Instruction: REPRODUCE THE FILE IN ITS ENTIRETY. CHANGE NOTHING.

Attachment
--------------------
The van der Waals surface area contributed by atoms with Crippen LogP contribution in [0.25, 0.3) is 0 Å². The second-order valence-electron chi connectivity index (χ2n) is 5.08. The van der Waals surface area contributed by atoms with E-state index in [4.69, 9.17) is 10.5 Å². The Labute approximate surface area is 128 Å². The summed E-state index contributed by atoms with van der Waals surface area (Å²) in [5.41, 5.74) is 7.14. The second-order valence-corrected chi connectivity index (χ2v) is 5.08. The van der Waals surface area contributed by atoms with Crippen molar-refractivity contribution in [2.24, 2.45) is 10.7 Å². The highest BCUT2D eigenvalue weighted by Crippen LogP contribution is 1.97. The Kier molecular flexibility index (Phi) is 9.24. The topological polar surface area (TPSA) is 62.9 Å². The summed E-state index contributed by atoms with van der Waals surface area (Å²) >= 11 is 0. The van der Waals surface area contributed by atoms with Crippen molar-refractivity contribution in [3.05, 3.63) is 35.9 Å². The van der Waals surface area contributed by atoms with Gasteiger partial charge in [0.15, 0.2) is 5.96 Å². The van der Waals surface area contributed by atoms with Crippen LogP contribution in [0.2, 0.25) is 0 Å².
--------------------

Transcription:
The van der Waals surface area contributed by atoms with Crippen LogP contribution in [0.25, 0.3) is 0 Å². The second-order valence-electron chi connectivity index (χ2n) is 5.08. The van der Waals surface area contributed by atoms with E-state index in [4.69, 9.17) is 10.5 Å². The Labute approximate surface area is 128 Å². The summed E-state index contributed by atoms with van der Waals surface area (Å²) in [5.41, 5.74) is 7.14. The second-order valence-corrected chi connectivity index (χ2v) is 5.08. The van der Waals surface area contributed by atoms with Crippen molar-refractivity contribution in [2.24, 2.45) is 10.7 Å². The highest BCUT2D eigenvalue weighted by Crippen LogP contribution is 1.97. The Kier molecular flexibility index (Phi) is 9.24. The topological polar surface area (TPSA) is 62.9 Å². The summed E-state index contributed by atoms with van der Waals surface area (Å²) >= 11 is 0. The van der Waals surface area contributed by atoms with Crippen molar-refractivity contribution in [3.05, 3.63) is 35.9 Å². The van der Waals surface area contributed by atoms with Gasteiger partial charge in [0.15, 0.2) is 5.96 Å². The van der Waals surface area contributed by atoms with Crippen LogP contribution in [0.2, 0.25) is 0 Å².